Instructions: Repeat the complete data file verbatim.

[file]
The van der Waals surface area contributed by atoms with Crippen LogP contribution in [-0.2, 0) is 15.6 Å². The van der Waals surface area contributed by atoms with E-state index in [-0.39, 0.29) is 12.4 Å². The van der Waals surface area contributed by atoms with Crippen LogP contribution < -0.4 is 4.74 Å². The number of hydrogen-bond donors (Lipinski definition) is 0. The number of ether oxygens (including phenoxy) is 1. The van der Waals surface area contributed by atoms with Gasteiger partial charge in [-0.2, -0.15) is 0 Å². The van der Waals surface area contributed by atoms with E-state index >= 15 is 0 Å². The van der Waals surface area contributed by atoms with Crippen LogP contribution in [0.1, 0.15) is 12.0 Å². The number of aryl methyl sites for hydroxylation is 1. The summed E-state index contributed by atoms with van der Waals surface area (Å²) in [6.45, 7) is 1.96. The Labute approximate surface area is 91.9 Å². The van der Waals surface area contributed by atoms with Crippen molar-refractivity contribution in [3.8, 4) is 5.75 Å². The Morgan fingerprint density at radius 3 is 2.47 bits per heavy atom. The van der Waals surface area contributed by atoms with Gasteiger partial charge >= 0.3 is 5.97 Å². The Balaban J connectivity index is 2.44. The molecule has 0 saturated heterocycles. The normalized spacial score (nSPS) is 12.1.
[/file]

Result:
The van der Waals surface area contributed by atoms with Crippen LogP contribution in [-0.2, 0) is 15.6 Å². The van der Waals surface area contributed by atoms with E-state index in [-0.39, 0.29) is 12.4 Å². The van der Waals surface area contributed by atoms with Crippen LogP contribution < -0.4 is 4.74 Å². The number of hydrogen-bond donors (Lipinski definition) is 0. The number of ether oxygens (including phenoxy) is 1. The van der Waals surface area contributed by atoms with Gasteiger partial charge in [-0.2, -0.15) is 0 Å². The van der Waals surface area contributed by atoms with E-state index >= 15 is 0 Å². The van der Waals surface area contributed by atoms with Crippen LogP contribution in [0.1, 0.15) is 12.0 Å². The number of aryl methyl sites for hydroxylation is 1. The summed E-state index contributed by atoms with van der Waals surface area (Å²) in [6.45, 7) is 1.96. The Labute approximate surface area is 91.9 Å². The van der Waals surface area contributed by atoms with Crippen molar-refractivity contribution in [3.8, 4) is 5.75 Å². The Morgan fingerprint density at radius 3 is 2.47 bits per heavy atom. The van der Waals surface area contributed by atoms with Gasteiger partial charge >= 0.3 is 5.97 Å². The Balaban J connectivity index is 2.44. The molecule has 0 saturated heterocycles. The normalized spacial score (nSPS) is 12.1.